||The Elegant Bare Bones
by Doris Cowan
APPROPRIATELY, this book`s dedication is to a friend "who can find her way through the` labyrinth of the mind" Anne Szumigalski charts a path through the labyrinth as she outlines the birth, the nurturing, and the mature action of the poetic consciousness, as she herself has lived it.
The Word, the Voice, the Text is an autobiography (of a poet who is approaching her 70th year), but it is not a conventional one. It is a poet`s notebook - the elegant bare bones of autobiography - made up of memories, insights, meditations, and finished poems. Almost all the factual biographical material is from her childhood; of later years only the artist`s private struggles with her art are recorded, not the external events of her life. In its structure the whole book imitates a poem.
Each entry is a line: some direct and conversational in their language, others intense, minimal, and oblique.
In Szumigalski`s description, the poet`s life is a fight with Poetry. For her the fight began early: she was a hot-tempered little girl who composed poetry before she learned to read, and recited it to herself and anyone else who would listen. When she was five she was given a pair of glasses, and immediately developed a passionate love for the details of the world, now visible to her for the first time - she refused to take the glasses off, even in bed. The fourth of seven siblings, she was left behind by the older children in their daring play, and displaced by the little ones from her mother`s side, and so became a solitary who cultivated secret, marvellous, grotesque dreams, both waking and sleeping. (Even now, as an adult poet, she has fantasies of being invisible, having learned, of course, to turn invisibility to her artistic advantage. For the poet who
can see and not be seen can observe far more than an ordinary participant in life.)
Szumigalski`s grandmother seems to have been an important presence in her life, though not a benign one. "She was a rather disapproving person; ... She disapproved of naughtiness, noise, disrespect, dirty hands, and bad table manners. Most of all she disapproved of idleness." To the child Anne, though, idleness was a great pleasure (the adult poet observes that "idleness is the foundation of the poet`s work") and, fortunately for her, her mother was too busy to be strict and was in any case inclined to be indulgent. She "enjoyed our fantastic made-up games ... never prevented our wanderings around the countryside," and "was happy watching her children doing just what they thought of at the moment" Thus were the two poles of discipline and fantasy embodied for the young writer.
In poems and meditations, Szumigalski attempts to define the essential energy of the poetic impulse ("great passion under great restraint"). She speaks of the way that memories of childhood and adolescence can form the elements of something new in the writer`s later life, the writer`s imagination structuring reality in order to crystallize and keep it, investing it with mnemonic rhythms or talismanic references. For example, the image of a childrens Whitsunday procession and picnic, remembered from the year she was 14, comes back to her as a rhythm of couplets marching two by two, and a visual image of a white that turns black-and-white when the little boys open their black umbrellas. The same memory brings back her grandmother`s stern advice that, for an aspiring writer, "freedom means a lot of hard walking before a little feasting" - meaning that she must learn what her elders can teach her before she tries her own strength. "Of course, I did not agree with her in the least," says Szurnigalski. For her, the writer`s duty is to resist the spell of convention, "to start, even at the age of sixty, at the age of ninety, new phases and new forms" Not to walk singing in an orderly parade, but "to yell and push, to splash in the mud. To throw buns"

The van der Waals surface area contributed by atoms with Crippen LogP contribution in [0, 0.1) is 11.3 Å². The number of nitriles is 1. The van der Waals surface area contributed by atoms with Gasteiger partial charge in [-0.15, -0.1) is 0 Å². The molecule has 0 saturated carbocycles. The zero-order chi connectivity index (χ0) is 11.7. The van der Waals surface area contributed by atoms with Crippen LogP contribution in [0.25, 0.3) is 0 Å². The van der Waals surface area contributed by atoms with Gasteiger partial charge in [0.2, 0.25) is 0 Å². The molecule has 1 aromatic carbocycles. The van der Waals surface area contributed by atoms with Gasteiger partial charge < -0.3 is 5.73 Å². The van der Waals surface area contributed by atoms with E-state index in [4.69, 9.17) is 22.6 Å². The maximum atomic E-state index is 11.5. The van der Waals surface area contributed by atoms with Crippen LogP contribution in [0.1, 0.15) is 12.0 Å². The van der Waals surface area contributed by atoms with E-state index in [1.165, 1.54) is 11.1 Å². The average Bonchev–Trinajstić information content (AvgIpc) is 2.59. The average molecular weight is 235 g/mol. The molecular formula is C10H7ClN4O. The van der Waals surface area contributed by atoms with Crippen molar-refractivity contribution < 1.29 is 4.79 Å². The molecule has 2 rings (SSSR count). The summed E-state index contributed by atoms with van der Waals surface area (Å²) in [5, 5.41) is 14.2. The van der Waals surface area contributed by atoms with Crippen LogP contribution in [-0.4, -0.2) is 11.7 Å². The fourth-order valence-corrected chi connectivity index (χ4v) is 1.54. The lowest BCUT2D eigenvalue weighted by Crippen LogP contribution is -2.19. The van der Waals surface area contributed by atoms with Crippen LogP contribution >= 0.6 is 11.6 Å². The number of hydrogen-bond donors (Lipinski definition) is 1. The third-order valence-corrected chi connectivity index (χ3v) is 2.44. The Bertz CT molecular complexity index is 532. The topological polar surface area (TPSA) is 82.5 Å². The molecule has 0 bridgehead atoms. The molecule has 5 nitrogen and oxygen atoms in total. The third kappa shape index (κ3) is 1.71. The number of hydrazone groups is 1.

In keeping with her creed, Szumigalski has with this book taken the risk of letting her material struggle to find new forms for its expression. Poetry and prose overlap. Prose memoir gives way to dream and fantasy, and that in turn gives way to surreal poems in prose or verse (one of them titled "Novella"), or something like "The City of Words," which she calls "A Speculation" Both prose text and poems are difficult at times. The effect is at first bewildering, and some readers may find the book impenetrable, but I think readers and writers of poetry will find it rewarding. As Anne Szumigalski says, in defence of her scrapbook method of autobiography:
If you must make a story of what you have been doing for the last seventy years or so you will have to give undue emphasis to some unimportant things, you will have to leave out some significant occasions, you will in fact have to twist the whole thing into fiction. This may lead to some interesting reading, but you will have lost yourself, your particular self, in the narrative. It will be the history of a stranger.